As an aside, I guess that he had recovered from his timidity, by the time he was appointed director of the Biblioteca Nacional in Buenos Aires, in 1955.

Three days before he died, in the Autumn of 2001, Sebald gave a fiction workshop at the University of East Anglia. David Lambert and Robert McGill attended and their notes were published by Hamish and Hamilton in the fifth edition of Five Dials (link). Sebald, who shared Borges's writerly affection for encyclopedias, is reported to have told his students,
Look in older encyclopedias. They have a different eye. They attempt to be complete and structured but in fact are completely random collected things that are supposed to represent our world.
On the matter of fact and fiction, and, more specifically, the role of fact in fiction. His comments echo those of Wood:
It's always gratifying to learn something when one reads fiction. Dickens introduced it. The essay invaded the novel. But we should not perhaps trust "facts" in fiction. It is, after all, an illusion.
His advice, neatly laid out in dot points, is obscure, meandering, wonderful and personal. Everyone dot point is valuable reading material. This quote is one of my favourites:
There has to be a libidinous delight in finding things and stuffing them in your pockets.
What's more, the epigraph to The Rings of Saturn, a neat example of Sebald's eye for thoughtful (and somewhat documentary) prose, comes from the Brockhaus Encyclopedia:
The rings of Saturn consist of ice crystals and probably meteorite particles describing circular orbits around the planet's equator. In all likelihood these are fragments of a former moon that was too close to the planet and was destroyed by its tidal effect.
I can think of two quotes from Borges, which, in my eyes, also ally him with Sebald. Both authors took pleasure in letting memory become fantasy, fantasy become memory.
It is a general rule that novelists do not present a reality, but rather its recollection. They write about real or believable events that have been revised and arranged by memory. (This process of course has nothing to do with the verb tenses that are being used).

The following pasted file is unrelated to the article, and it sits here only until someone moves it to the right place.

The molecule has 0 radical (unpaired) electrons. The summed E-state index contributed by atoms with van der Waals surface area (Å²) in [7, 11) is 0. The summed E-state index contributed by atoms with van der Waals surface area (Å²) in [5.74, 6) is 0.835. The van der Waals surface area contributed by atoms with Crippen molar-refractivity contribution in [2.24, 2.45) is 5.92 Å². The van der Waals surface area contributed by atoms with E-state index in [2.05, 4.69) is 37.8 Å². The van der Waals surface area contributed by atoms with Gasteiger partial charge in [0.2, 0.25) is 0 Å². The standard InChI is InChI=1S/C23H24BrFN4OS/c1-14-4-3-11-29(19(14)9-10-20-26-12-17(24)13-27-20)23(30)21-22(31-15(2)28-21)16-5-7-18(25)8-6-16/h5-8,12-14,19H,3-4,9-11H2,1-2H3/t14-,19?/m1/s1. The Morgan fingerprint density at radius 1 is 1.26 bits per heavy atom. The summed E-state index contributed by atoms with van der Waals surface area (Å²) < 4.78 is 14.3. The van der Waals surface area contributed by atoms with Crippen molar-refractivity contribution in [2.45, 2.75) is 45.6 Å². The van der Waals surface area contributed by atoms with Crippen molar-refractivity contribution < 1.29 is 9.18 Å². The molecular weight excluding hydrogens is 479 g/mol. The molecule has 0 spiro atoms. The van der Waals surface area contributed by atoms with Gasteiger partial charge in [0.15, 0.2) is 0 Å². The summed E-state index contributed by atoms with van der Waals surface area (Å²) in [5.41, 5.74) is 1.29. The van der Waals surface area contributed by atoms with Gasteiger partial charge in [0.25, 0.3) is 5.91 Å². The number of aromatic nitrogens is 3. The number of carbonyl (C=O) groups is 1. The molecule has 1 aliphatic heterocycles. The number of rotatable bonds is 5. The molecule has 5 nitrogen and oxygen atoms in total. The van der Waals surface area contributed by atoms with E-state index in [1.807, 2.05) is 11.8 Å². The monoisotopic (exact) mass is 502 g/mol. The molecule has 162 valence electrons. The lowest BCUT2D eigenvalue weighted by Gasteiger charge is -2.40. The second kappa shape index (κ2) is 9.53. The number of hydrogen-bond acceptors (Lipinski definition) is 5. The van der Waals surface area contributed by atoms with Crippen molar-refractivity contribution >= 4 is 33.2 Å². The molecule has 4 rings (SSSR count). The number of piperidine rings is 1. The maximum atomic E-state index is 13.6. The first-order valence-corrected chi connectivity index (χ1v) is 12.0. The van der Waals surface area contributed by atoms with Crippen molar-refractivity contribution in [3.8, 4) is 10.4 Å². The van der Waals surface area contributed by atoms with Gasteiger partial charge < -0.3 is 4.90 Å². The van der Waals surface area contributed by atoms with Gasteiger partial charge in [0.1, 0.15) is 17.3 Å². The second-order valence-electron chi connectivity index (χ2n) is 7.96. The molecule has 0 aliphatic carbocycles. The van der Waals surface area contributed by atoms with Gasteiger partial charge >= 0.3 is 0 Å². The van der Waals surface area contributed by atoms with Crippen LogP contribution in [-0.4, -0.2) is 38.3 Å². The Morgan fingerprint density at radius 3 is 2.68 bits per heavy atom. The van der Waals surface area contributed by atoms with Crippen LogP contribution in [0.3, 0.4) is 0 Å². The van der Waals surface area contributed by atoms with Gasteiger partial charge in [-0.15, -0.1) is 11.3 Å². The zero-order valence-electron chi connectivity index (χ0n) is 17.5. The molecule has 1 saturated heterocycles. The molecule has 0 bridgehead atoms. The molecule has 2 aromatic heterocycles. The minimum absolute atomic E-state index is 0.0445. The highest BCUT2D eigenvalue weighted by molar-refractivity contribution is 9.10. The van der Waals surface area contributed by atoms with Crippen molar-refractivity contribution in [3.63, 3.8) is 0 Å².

My story will be faithful to reality, or at least to my personal recollection of reality, which is the same thing. The events took place only a short while ago, but I know that the habit of literature is also the habit of interpolating circumstantial details and accentuating certain emphases.

I read the second quote, recently, in the opening paragraph of a short story, "Ulrikke", from The Book of Sand, which, I was interested to see (link), can be read at the expense of Argentinian government, provided one drinks coffee at the right places...

Finally, below is Part 1 of a documentary (the rest is also on YouTube) on Borges called The Mirror Man, which is written by Alberto Manguel, no less. Manguel, now a celebrated homme de lettres, worked in the Pygmalion Anglo-German bookshop in Buenos Airesas when he was a young man, where he, famously, read out loud to Borges, who could no longer see, in the 1960s.


  1. This remains me of the epigraph of "Living to Tell the Tale" by García Marque: "Life is not what one lived, but one remembers ahd how one remembers in order to recount it".

    And one of my favourites quote by Georgie-boy: "Many people are proud of the books they have written; I am proud of the books I have read".